Periodic Matrix Models for Seasonal Dynamics of Structured Populations with Application to a Seabird Population
Structured population dynamics, Discrete-time population dynamics, Periodically-forced matrix equations, Periodic orbits, Stability, Bifurcations, Seabird population dynamics, Cannibalism, Reproductive synchrony, Animal behavior, Allee effect, Tipping point
For structured populations with an annual breeding season, life-stage interactions and behavioral tactics may occur on a faster time scale than that of population dynamics. Motivated by recent field studies of the effect of rising sea surface temperature (SST) on within-breeding-season behaviors in colonial seabirds, we formulate and analyze a general class of discrete-time matrix models designed to account for changes in behavioral tactics within the breeding season and their dynamic consequences at the population level across breeding seasons. As a specific example, we focus on egg cannibalism and the daily reproductive synchrony observed in seabirds. Using the model, we investigate circumstances under which these life history tactics can be beneficial or non-beneficial at the population level in light of the expected continued rise in SST. Using bifurcation theoretic techniques, we study the nature of non-extinction, seasonal cycles as a function of environmental resource availability as they are created upon destabilization of the extinction state. Of particular interest are backward bifurcations in that they typically create strong Allee effects in population models which, in turn, lead to the benefit of possible (initial condition dependent) survival in adverse environments. We find that positive density effects (component Allee effects) due to increased adult survival from cannibalism and the propensity of females to synchronize daily egg laying can produce a strong Allee effect due to a backward bifurcation.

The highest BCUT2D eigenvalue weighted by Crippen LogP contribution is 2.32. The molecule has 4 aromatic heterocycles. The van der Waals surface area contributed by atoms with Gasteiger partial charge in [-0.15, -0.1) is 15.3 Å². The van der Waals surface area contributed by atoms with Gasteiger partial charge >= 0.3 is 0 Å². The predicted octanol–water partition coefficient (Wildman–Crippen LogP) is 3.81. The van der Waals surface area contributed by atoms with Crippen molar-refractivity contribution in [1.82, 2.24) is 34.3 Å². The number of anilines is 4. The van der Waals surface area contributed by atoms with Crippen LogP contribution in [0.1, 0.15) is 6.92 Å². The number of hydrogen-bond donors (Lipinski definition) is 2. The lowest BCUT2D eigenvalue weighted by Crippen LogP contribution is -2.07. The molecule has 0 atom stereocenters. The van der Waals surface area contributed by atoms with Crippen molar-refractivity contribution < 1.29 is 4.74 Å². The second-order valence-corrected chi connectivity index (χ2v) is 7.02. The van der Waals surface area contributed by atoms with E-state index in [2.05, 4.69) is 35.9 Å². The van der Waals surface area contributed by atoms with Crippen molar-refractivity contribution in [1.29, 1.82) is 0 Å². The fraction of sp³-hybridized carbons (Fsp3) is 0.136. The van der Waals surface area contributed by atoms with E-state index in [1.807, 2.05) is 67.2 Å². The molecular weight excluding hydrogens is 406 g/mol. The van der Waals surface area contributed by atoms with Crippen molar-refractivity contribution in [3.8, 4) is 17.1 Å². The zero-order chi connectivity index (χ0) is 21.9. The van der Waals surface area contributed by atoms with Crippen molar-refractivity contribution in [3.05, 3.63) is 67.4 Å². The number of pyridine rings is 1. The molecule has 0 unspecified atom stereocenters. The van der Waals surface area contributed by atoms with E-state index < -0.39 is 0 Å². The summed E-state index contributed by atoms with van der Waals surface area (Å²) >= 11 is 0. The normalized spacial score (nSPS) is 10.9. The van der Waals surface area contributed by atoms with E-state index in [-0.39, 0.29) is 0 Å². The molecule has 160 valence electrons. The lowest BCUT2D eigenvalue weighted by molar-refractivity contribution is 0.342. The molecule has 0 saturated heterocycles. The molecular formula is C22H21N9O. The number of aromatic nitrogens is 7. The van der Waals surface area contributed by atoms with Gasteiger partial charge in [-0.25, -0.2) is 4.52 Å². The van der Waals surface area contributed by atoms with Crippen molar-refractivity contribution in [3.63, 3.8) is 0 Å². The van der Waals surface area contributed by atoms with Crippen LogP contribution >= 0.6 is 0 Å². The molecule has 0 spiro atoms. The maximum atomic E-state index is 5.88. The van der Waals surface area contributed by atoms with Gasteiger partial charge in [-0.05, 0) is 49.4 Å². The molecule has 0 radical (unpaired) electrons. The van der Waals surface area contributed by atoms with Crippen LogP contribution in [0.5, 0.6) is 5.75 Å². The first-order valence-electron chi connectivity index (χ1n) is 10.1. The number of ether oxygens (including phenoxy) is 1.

Journal of Mathematical Biology
Henson, Shandelle and Cushing, J. M., "Periodic Matrix Models for Seasonal Dynamics of Structured Populations with Application to a Seabird Population" (2018). Faculty Publications. 607.